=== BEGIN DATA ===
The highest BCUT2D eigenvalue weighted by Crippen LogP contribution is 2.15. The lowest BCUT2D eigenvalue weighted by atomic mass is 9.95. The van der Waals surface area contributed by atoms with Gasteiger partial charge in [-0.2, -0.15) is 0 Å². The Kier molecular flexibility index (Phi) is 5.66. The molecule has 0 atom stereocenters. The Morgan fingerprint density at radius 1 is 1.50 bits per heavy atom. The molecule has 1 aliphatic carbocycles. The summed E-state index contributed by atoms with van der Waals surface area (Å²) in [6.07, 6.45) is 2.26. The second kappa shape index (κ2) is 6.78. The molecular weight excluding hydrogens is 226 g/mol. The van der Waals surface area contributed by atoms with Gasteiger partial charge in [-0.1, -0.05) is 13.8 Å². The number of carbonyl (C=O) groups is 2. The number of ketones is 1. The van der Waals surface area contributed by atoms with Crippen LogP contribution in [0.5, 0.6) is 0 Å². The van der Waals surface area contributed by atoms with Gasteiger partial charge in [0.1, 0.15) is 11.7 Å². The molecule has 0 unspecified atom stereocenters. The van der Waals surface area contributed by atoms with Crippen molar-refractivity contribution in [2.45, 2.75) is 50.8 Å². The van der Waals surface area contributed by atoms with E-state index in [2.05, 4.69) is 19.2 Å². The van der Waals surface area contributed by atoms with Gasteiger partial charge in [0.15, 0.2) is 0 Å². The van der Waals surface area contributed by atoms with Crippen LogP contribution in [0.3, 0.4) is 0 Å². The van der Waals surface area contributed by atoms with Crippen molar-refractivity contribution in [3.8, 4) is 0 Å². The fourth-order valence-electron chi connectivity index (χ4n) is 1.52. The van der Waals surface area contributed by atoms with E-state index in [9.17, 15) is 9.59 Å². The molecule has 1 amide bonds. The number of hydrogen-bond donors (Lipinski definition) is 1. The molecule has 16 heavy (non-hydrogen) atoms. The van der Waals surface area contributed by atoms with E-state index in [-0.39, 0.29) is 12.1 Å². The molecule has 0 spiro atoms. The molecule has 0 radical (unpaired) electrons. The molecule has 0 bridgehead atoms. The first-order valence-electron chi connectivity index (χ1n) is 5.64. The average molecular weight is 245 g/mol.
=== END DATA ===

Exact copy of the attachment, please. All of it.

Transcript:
The highest BCUT2D eigenvalue weighted by Crippen LogP contribution is 2.15. The lowest BCUT2D eigenvalue weighted by atomic mass is 9.95. The van der Waals surface area contributed by atoms with Gasteiger partial charge in [-0.2, -0.15) is 0 Å². The Kier molecular flexibility index (Phi) is 5.66. The molecule has 0 atom stereocenters. The Morgan fingerprint density at radius 1 is 1.50 bits per heavy atom. The molecule has 1 aliphatic carbocycles. The summed E-state index contributed by atoms with van der Waals surface area (Å²) in [6.07, 6.45) is 2.26. The second kappa shape index (κ2) is 6.78. The molecular weight excluding hydrogens is 226 g/mol. The van der Waals surface area contributed by atoms with Gasteiger partial charge in [-0.1, -0.05) is 13.8 Å². The number of carbonyl (C=O) groups is 2. The number of ketones is 1. The van der Waals surface area contributed by atoms with Crippen LogP contribution in [0.5, 0.6) is 0 Å². The van der Waals surface area contributed by atoms with Gasteiger partial charge in [0.1, 0.15) is 11.7 Å². The molecule has 0 unspecified atom stereocenters. The van der Waals surface area contributed by atoms with Crippen molar-refractivity contribution in [2.45, 2.75) is 50.8 Å². The van der Waals surface area contributed by atoms with E-state index in [2.05, 4.69) is 19.2 Å². The van der Waals surface area contributed by atoms with Gasteiger partial charge in [0.15, 0.2) is 0 Å². The van der Waals surface area contributed by atoms with Crippen LogP contribution in [0.3, 0.4) is 0 Å². The van der Waals surface area contributed by atoms with Crippen molar-refractivity contribution in [3.8, 4) is 0 Å². The fourth-order valence-electron chi connectivity index (χ4n) is 1.52. The van der Waals surface area contributed by atoms with E-state index in [9.17, 15) is 9.59 Å². The molecule has 1 amide bonds. The number of hydrogen-bond donors (Lipinski definition) is 1. The molecule has 16 heavy (non-hydrogen) atoms. The van der Waals surface area contributed by atoms with E-state index in [-0.39, 0.29) is 12.1 Å². The molecule has 0 spiro atoms. The molecule has 0 radical (unpaired) electrons. The molecule has 0 bridgehead atoms. The first-order valence-electron chi connectivity index (χ1n) is 5.64. The average molecular weight is 245 g/mol.